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Monday, March 12, 2012

Review: John Carter

This weekend I undertook a trek to the cinema to catch John Carter.  I understand there was a lot of derision aimed at this film when it was announced some months back.  I kept an open mind going in, but being a movie buff, there were a couple of things that stuck out about it before its release.  First of all, there's the fact that the movie came out in March as opposed to the summer blockbuster season.  For a film that cost $250 million to make, this was not a good sign.  Second, there's the fact that this film was a post-production 3D cut as opposed to being filmed in 3D.  I can't attest to how the film might look in 3D, as I generally refuse to see post-production 3D edits (they're usually bad...Clash of the Titans, I'm looking at you!)  So this review will only approach the film itself, rather than the 3D effects (but honestly I wouldn't expect too much from that.) 
 
So, knowing these facts, and of course knowing how they changed a lot of things from the book after viewing the trailers, I didn't expect a lot going in.  I'll go ahead and get it out there now before you read any further; if you are a purist of the book series, and won't accept anything less than a near word-for-word transition to the screen, you will be disappointed with this film.  The crew was pretty liberal in how they handled the original source material.  If you can get over that, then John Carter might be an enjoyable film for you.
 
Obviously for those familiar with the source material, you'll know that this story is more a science fantasy than science fiction.  The basic scientific facts about Mars are ignored in this film, and rightly so.  It's a fantasy for crying out loud.  As to the story itself, while convoluted at times, it seems to work.  I think that most who are not familiar with the original novel series might walk away from this movie not completely understanding the story.  There's quite a bit of exposition involved, and much of it is presented poorly and in a confusing manner.  The whole "show don't tell" is largely ignored in this movie.  It's not as mind numbingly bad as The Last Airbender in that regard, but it's still pretty hollow.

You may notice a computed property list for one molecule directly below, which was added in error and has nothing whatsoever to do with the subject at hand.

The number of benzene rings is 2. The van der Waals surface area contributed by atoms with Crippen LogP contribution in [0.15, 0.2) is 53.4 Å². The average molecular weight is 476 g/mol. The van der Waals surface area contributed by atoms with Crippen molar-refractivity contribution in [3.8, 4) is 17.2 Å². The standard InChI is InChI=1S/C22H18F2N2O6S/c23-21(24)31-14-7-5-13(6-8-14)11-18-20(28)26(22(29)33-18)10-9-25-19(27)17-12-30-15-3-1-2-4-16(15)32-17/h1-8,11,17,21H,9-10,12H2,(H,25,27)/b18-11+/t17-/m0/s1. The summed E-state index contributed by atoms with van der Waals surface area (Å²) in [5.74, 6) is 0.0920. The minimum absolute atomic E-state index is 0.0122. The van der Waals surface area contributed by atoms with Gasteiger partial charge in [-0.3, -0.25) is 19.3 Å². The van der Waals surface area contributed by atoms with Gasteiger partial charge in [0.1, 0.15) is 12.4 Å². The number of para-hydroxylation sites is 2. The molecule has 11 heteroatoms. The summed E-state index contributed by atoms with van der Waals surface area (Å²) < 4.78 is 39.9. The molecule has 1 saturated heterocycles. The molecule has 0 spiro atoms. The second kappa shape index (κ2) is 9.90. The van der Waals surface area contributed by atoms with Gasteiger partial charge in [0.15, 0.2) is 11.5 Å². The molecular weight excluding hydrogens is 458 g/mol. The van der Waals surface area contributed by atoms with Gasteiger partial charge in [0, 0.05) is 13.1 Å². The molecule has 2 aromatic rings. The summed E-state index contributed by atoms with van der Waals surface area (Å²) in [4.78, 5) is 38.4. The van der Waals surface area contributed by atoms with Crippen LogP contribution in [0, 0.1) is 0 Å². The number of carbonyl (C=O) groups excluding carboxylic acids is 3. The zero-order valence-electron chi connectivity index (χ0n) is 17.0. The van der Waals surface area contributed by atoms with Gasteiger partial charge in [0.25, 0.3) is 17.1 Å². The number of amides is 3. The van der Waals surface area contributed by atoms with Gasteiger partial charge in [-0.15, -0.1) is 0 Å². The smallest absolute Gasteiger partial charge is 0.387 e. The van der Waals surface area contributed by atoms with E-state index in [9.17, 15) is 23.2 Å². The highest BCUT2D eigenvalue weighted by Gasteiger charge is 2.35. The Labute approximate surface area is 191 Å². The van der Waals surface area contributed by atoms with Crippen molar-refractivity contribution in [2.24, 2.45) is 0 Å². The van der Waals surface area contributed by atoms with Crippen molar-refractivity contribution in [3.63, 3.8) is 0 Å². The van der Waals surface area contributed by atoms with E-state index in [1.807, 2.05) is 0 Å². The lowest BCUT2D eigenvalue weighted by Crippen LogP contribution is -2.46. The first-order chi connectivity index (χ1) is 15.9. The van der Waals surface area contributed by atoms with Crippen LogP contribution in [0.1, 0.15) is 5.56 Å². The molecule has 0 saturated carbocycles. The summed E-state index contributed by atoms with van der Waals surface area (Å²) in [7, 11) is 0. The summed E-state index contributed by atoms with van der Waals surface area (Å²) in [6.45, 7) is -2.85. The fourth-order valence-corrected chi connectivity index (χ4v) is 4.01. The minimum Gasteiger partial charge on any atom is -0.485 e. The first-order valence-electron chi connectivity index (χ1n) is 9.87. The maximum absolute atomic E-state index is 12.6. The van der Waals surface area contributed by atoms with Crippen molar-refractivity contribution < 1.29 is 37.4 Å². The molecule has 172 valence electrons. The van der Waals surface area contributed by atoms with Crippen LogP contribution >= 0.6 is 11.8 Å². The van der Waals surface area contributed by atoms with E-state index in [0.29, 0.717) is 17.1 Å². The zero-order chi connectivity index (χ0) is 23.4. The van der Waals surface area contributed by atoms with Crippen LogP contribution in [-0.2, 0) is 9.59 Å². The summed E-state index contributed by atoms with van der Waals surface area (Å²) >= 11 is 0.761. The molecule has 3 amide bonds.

Personally I think the time they invested in exploring the exposition of the world of Barsoom, and all its denizens, could have been better used to develop all the personal relationships between Dejah, Sola, the dog-thing, and John.  The dog's unrelenting loyalty to John, while charming, is never fleshed out really.  The scenes of dialogue between John and Dejah are wooden and hollow, for the most part.  The introduction of the Therns in this film as a major plot element really didn't fit at all.  When explaining (again through boring dialogue) why the Therns do what they do, it's basically a "for the hell of it" reason, which is pretty dumb.  They do serve a role in getting John to and from Barsoom, which is different than the book, but in the film's climax, it is pretty satisfying.
 
The acting, for the most part, is pretty wooden.  Taylor Kitsch does an alright job as Carter, but certainly nothing noteworthy.  Lynn Collins as Dejah is only a step above.  Honestly the most endearing character in the movie is Woola the dog-thing.  Its unwavering loyalty to John is amusing, if not mysterious.  Dominic West was probably the most disappointing in the film though.  He played the conquering warlord Sab Than, and was about as out of place in this film as one can get.  It's a real disappointment because anyone familiar with his work on The Wire will note that he truly is a fantastic actor, given the right role.  Sab Than was certainly not the right role for him.
 
The effects in the film were very well done.  Yes, the CGI representation of the Tharks was not even remotely convincingly realistic, but still were well done.  At times the film seemed like a cartoon/live action hybrid film.  The action sequences were by far the best parts of the movie.  Watching John bounce around all over the place was pretty entertaining.  I would have liked to have seen a lot more of the giant white apes than what we got (a rather hasty arena fight between John and two of the beasts.) 
 
Overall I think the film hit really well in a lot of areas (action, decent effects, a quality representation of Barsoom on the screen) and missed in others (story, convoluted plots, villains who were neither noteworthy or intriguing.)  It is what it is.  A fun, family friendly science fantasy action adventure popcorn film.  It's a good vs evil tale with good attention placed upon the pulpy nature of the source material, if not the underlying plot elements.  Worth a trip to the movies, again, in 2D only.

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